When Dan Rather, Tom Brokaw, and Peter Jennings recently retired, it marked the end of an era. That sounds far more grandiose than intended, but for many years it was these three anchormen whom we trusted for our news. Then the internet came along.
Of course, there will always be wackos and crazies on the internet, but branding the entire internet as a giant den of conspiracy theorists is both irresponsible and highly innaccurate. Quite simply, the internet is the single largest source of information ever available, period. That information includes conspiracy theorists, absolutely, but they are greatly outnumbered by credible news sources from all over the world. As a whole, the internet is a reflection of society itself, and society will always have its share of loonies, but it would be grossly naive to therefore brand all of society as being loony. The same is true of the internet.
With the internet, we have instant access to the world's major news sources.
Agreeing that there is at least a little inherent bias in every source, nonetheless the internet provides an important opportunity for us to guage world opinion with every story being reported. Relying on only one or two news sources guarantees that your views will be shortsighted, and the internet provides the remedy. With each story, you have access to England's report, Australia's report, Russia's report, Iran's report, etc.
Additionally, you have access to editorial opinions from all over the world.
From there, you have access to ongoing discussions among the people of
cities and countries all over the world, exchanging thoughts and ideas about current events. You won't get that anywhere on cable TV or in the American mainstream media.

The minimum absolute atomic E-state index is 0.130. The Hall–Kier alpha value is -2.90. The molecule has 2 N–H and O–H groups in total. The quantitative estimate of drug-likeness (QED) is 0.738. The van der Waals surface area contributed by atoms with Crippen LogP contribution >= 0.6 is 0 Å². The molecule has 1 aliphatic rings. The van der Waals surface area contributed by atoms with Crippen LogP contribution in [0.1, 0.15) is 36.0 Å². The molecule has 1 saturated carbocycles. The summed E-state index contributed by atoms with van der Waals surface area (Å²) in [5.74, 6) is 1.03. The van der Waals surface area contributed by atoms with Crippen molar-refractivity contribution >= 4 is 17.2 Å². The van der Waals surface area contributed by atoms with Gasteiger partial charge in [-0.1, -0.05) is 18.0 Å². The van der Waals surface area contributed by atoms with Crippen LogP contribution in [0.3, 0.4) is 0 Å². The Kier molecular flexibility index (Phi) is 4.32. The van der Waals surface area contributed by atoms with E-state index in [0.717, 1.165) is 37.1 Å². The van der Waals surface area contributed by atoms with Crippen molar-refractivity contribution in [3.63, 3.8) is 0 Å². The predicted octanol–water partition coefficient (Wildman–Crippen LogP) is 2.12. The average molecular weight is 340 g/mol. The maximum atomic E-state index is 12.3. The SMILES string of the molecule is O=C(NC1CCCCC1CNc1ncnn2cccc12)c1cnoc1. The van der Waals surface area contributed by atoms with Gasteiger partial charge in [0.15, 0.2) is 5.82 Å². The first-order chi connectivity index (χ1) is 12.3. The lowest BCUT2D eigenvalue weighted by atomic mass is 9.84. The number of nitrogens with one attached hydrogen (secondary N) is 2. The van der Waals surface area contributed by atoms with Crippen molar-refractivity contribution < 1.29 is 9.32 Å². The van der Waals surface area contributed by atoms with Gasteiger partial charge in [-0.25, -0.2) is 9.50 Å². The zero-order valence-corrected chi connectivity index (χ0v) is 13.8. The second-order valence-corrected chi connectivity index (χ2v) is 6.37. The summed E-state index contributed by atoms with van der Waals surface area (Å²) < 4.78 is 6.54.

Some of the most important websites on the internet today are the independent news websites, those who have no corporate interests and no party line to toe. Again, there are the fringe websites, the crazies and the loonies, but it isn't difficult to wade through these to find the credible independent websites. Some are massive, some are very small, but all of them are determined to expose us to news that we would never see anywhere else.
Never before have we had a chance to form a more well-rounded opinion of current events. We didn't have this opportunity in the heyday of network news. Back then, the "big three" gave us all we were going to get.
America has been forced to slog its way through too many years under perhaps the most unqualified president in its history. America has also been subjected to this president's endless lies, distortions, and flippant disinterest in the domestic health of the very country he was (s)elected to focus on. But this president is not to blame for what the rest of the world can see: that Americans, in general, are satisfied with whatever this president tells them, and too complacent to care if it's true or not. But an informed opinion is the responsibility of each individual, and is especially important today. There is not a single excuse for ignorance when a mountain of independent news sources are available at the click of a button.
More than likely (because this article is posted here), you are presently at a website that is read by people who have seen beyond the fluff and spin of cable TV "news", and you probably often visit this website and others like it. That makes you someone with a well-rounded opinion. When you hear someone else throw a "conspiracy theory" blanket over the internet, you probably just met someone who watches Fox (Faux) News. Invite them over to your house for a cup of coffee and a clue.
Steven A. Hass